Thomaston: Can this season be last season?
THOMASTON – It was the day after Thanksgiving and everything looked in place at the Thomaston High girls basketball practice.
Coach Bob McMahon was walking around growling, cajoling, directing. Assistant coach Tony Geraci was instructing as always. Assistant Bill Ryan was there like he has always been. The players sported faces that were so familiar.
There was the queen of the ball, author more than 1,100 career points and the biggest foul shots in area history, Abby Hurlbert. Morgan Sanson was lefthanding her way around the court and Gabrielle Hurlbert was always in motion. Nicole Schaefer was lofting a couple of 3-pointers and getting down on defense. Charlotte Eberhardt was battling for rebounds.
Everything looked in place. Kind of like time standing still. But then you realized something was out of place, a reminder that this is a different time. Abby Hurlbert was there but not there. She is gone, off to Southern Connecticut and playing for the Owls. This was a stop by while on a brief Thanksgiving break.
And within the whole scenario may lay one of the biggest challenges the Golden Bears face as the season opens up Friday night, hosting Gilbert, two days late after being snowed out against Northwestern Regional Wednesday night.
How do the Bears handle last season? It is moving in on nine months (Dec. 22 if you keep track of that stuff) since Thomaston put the finishing touches on the greatest season the program has experienced.
A fourth Berkshire League title in five years, sharing the crown with Lewis Mills and Nonnewaug. Then, bragging rights by taking both teams out to win their third straight BL Tournament title, the championship coming at the hands of Mills a team that had beaten them twice during the regular season.
That was just the warmup. A wonderful run through the state tournament highlighted by a marvelous semifinal comeback against Sacred Heart in an overstuffed, overheated Kennedy High gymnasium where they trailed by nine at half and won by 11.
And then that day forever etched in the Golden Bear soul in the championship game. Down by 10 in the third quarter against St. Paul, they came back. Sanson tied it with under 20 seconds on a putback.
St. Paul missed fouls shots and put Hurlbert in a position to do something about it. She did. Oh my did she. You know the story. Fouled with .2 seconds in overtime, she dusted off the pressure like it was a piece of lint and wrote herself into lore, canning all three shots to tie the game.
The Bears ran away in the second overtime and danced the dance of champions, a euphoric scene frozen in time. It was Hurlbert and Hurlbert, Sanson and Schaefer, Casey Carangelo, Brittany Thomas and Sarah Guay, the whole gang with their `Cave’ and their town somewhere over the rainbow.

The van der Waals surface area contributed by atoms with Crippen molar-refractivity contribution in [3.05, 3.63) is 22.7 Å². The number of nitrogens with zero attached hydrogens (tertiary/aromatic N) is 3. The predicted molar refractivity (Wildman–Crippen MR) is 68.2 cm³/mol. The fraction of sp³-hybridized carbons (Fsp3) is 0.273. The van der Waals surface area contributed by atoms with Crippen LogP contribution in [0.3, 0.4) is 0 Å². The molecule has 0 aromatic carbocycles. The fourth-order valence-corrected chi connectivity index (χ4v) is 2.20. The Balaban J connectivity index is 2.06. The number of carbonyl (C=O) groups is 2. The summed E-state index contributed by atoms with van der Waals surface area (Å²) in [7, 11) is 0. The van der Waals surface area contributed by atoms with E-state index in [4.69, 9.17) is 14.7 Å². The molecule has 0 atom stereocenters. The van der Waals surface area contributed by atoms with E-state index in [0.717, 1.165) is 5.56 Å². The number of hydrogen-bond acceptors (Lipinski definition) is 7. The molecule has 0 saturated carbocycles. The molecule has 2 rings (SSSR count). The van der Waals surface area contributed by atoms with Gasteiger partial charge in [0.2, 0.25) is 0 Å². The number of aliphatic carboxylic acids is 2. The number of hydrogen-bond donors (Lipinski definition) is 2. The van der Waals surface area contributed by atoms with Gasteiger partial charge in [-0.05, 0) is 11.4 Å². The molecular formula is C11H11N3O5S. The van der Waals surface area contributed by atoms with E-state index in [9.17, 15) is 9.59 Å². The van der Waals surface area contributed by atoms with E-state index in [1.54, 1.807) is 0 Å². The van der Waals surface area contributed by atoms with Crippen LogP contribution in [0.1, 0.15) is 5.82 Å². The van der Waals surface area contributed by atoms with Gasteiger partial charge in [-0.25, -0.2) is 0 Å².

How do you react to that? You can say it is a new year, but it isn’t always that easy. The glow is still bright and warm. Time to turn the page, how easy is it? Young players are resilient, but with four returning starters, how easy is it to let go? What role does the experience play?
McMahon admits he doesn’t know, where the Bears are or will be when it comes to the influence of last season
“It’s hard to tell, we won’t know until they throw the ball up,” said McMahon. “Have we already accomplished something or are we coming out with renewed goals. I do know we have worked hard in the off-season. A lot of the girls went to AAU camp and played in the fall league.”
Of course not letting go goes both ways. Is it not letting go of the memory of the highest of highs. Or was the high so good they won’t let it go and feed off of it.
The core of this group (Hurlbert, Schaefer and Sanson) found it all so good that along with a few others went on to win the Class S softball title three months later. There is a mental part here that refuses to accept losing. It is a team born of comebacks and never-say-die belief. A can’t kill the Bear thing.
“This year is different,” said Sanson. “Last year is in the back of our minds and it will motivate us. We know what we are capable of doing and what we expect out of each other. We know last year is last year and we’re moving on.”
“We all know how we got there and we have to work just as hard this year,” said Gabrielle Hurlbert. “It is a new team and we have to find a new way of doing everything.”
The Bears know last year isn’t this year. Hurlbert is a wise sage.
There are four returning starters and they will look for the 6-foot Carangelo who stunned both Sacred Heart and St. Paul with powerful performances in the state tournament to become a consistent force to go with the talents of Sanson, Hurlbert and Schaefer
But a season ago there was always Abby. The leader, the shooter, the calming influence, the comforting presence always. The one who always seemed to have the answer no matter the question.
The Bears will have to reconfigure. McMahon talks about contributions from everybody. Maybe more balance. High hopes for sophomore Julia Quinn and freshman Alexa Milius. There is no Abby, more than ever now it has to be everybody.
McMahon likes this team. He likes his size and athleticism. He knows the disdain for losing. It is a team with a past and a pedigree.
But this year is not last year. Mills and Nonnewaug would prefer not share the title pie and they are little tired of the Bears. McMahon and company seem to know that.
But as the four-month odyssey begins you wonder about the impact of last season on the Bears. Will they draw off of its wonder and continue on their championship journey. Will they be able to shake last year the first time somebody reminds them that this is a new season.
It kind of makes for an interesting watch. What do the Bears have in store for us this season. Don’t bet against them, but….and isn’t there always a but at this time of the season when everybody has dreams and everybody is equal.
Time to play ball and see what happens.